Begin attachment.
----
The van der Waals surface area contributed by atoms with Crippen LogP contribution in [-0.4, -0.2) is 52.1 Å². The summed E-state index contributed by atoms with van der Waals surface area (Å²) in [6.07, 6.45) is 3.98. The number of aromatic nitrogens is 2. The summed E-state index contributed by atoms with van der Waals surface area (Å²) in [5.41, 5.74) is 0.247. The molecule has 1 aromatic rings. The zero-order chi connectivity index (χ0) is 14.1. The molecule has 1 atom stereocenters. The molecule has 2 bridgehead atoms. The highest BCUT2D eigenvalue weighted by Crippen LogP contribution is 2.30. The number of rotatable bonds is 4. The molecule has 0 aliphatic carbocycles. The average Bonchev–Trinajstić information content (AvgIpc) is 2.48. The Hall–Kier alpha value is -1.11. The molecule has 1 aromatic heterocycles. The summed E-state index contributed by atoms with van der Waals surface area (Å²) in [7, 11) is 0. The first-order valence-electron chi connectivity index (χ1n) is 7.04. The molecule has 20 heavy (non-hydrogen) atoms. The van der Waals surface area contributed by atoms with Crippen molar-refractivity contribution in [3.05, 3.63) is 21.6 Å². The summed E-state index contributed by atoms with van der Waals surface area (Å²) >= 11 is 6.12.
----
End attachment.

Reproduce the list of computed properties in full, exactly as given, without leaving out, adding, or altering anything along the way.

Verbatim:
The van der Waals surface area contributed by atoms with Crippen LogP contribution in [-0.4, -0.2) is 52.1 Å². The summed E-state index contributed by atoms with van der Waals surface area (Å²) in [6.07, 6.45) is 3.98. The number of aromatic nitrogens is 2. The summed E-state index contributed by atoms with van der Waals surface area (Å²) in [5.41, 5.74) is 0.247. The molecule has 1 aromatic rings. The zero-order chi connectivity index (χ0) is 14.1. The molecule has 1 atom stereocenters. The molecule has 2 bridgehead atoms. The highest BCUT2D eigenvalue weighted by Crippen LogP contribution is 2.30. The number of rotatable bonds is 4. The molecule has 0 aliphatic carbocycles. The average Bonchev–Trinajstić information content (AvgIpc) is 2.48. The Hall–Kier alpha value is -1.11. The molecule has 1 aromatic heterocycles. The summed E-state index contributed by atoms with van der Waals surface area (Å²) in [7, 11) is 0. The first-order valence-electron chi connectivity index (χ1n) is 7.04. The molecule has 20 heavy (non-hydrogen) atoms. The van der Waals surface area contributed by atoms with Crippen molar-refractivity contribution in [3.05, 3.63) is 21.6 Å². The summed E-state index contributed by atoms with van der Waals surface area (Å²) >= 11 is 6.12.